Some early people danced to the music of the fiddle, but others thought it an instrument of the devil. So for many years, the fiddle had a questionable reputation, but today it and the banjo are considered to be typical mountain musical instruments along with the dulcimer.
One of the most popular forms of oral literature is the “Jack Tale.” Jack is an Appalachian hero. He does not possess superhuman strength as Paul Bunyan or some other folk heroes, but he is very clever and can usually outsmart his opponents by using his head. Tales of hunting, humor, ghosts and witches are also an important part of our oral literature.
When writers began to write about the mountains, most of the stories were romanticized and exaggerated, because most of the writers were from the outside. Some of these writers were Mary N. Murphy and Lucy Furman.
In the twentieth century a number of more realistic writers who have been writing about the Appalachians have become known for their writing ability in our region and far outside the bounds of it. Some of these are Kentucky’s own Jesse Stuart, Harriette Arnow and James Still and Tennessee’s and North Carolina’s Wilma Dykeman, James Agee, Thomas Wolfe and John Ehle.
Appalachian life has always been greatly influenced by religions. Often this religion has been rather fatalistic. Fatalism influences the way people accept life’s hardships and sorrows. Many people have a great respect for the Bible and interpret it literally . . . .
The creative skills that were so necessary for the early [Native American and European] settlers have been passed down and are now used to make our many beautiful mountain crafts.
Attitudes about the role of women are changing, especially among the young, as more and more young women become educated and enter the world of work.
Many of the characteristics of the Appalachian culture, hospitality, independence, loyalty, love of home, self-sufficiency and others have helped people to survive an environment that has not always been friendly and many outside influences that have been destructive. But these same characteristics have sometimes been a hindrance to people.
The mountain people have many cultural contributions that can enrich the broader American culture just as they in turn can be enriched by contributions from other cultures.”
The economy and the natural resources of the mountains deserve some comment. The Appalachian Mountains were bequeathed from God with remarkable natural resources, especially timber and coal. Yet, due to outside exploitation, most of these natural resources did not accrue to the mountaineer; rather, outsider individuals and organizations came in and bought up these resources in the latter parts of the 20th Century and the early years of the 21st.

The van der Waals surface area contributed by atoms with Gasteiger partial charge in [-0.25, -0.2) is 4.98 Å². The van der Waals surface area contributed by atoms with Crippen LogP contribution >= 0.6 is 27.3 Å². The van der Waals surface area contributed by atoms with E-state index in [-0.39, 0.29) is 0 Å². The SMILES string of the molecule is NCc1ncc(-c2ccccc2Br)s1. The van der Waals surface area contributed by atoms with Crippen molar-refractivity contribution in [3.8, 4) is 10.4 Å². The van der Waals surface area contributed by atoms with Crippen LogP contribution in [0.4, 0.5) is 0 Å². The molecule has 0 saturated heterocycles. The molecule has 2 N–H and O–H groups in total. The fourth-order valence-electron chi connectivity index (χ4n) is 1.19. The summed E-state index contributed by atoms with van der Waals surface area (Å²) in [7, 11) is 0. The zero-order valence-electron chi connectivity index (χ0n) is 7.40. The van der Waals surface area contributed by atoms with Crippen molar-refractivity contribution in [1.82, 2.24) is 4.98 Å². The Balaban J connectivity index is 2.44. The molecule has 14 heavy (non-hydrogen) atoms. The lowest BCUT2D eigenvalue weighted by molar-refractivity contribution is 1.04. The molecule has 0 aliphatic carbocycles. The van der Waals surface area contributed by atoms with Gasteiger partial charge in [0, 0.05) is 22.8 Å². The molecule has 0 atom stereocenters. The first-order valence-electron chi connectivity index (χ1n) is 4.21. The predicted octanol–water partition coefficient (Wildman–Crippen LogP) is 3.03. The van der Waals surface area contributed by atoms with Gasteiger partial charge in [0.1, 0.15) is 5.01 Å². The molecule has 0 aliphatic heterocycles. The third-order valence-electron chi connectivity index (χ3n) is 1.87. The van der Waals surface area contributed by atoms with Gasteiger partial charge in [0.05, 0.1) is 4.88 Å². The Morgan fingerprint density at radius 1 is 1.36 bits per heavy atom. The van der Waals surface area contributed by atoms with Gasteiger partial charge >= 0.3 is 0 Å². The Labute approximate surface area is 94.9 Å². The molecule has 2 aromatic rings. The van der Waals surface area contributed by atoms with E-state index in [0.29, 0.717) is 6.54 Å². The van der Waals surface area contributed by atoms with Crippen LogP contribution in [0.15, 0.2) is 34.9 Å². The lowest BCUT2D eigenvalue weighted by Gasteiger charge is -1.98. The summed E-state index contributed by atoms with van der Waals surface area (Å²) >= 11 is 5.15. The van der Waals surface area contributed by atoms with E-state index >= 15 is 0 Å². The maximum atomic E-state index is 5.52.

Logging and coal mining boomed after the First World War. However, boom and bust cycles impacted the mountaineer in many ways. Out migration was significant after the Second World War. The original growth of timber was exhausted. And coal mining jobs came and went for bust cycles were always imminent. So many people moved to the industrial cities of the North to find jobs in factories, especially the automobile factories.
In the 1970s a new boom cycle for coal mining surged. Numerous mountain people returned from the North to the new coal mining jobs – both underground mining and strip mining that was so devastating to the natural environment.
Today, the timber industry has seen some new life as the second growth of timber is harvested but very few jobs are created.
However, the coal industry is now decimated as a result of political efforts to remove the influence of coal burning electric plants on the environment. Since 2008 coal mines stand shut and the unemployment of coal miners in our communities sky-rocketed. Our students and their families have been severely impacted by unemployment. The ministries of Red Bird Mission are more critical than ever to the people of the area.
Red Bird Christian School accepts the awesome responsibility of educating children and youth. Preparing them for college and university and possibly a life beyond the Appalachians is central to the mission of the school. With a firm faith in God, and led by Jesus Christ, we accept the splendid opportunity to impact the lives of our people in meaningful and magnificent ways.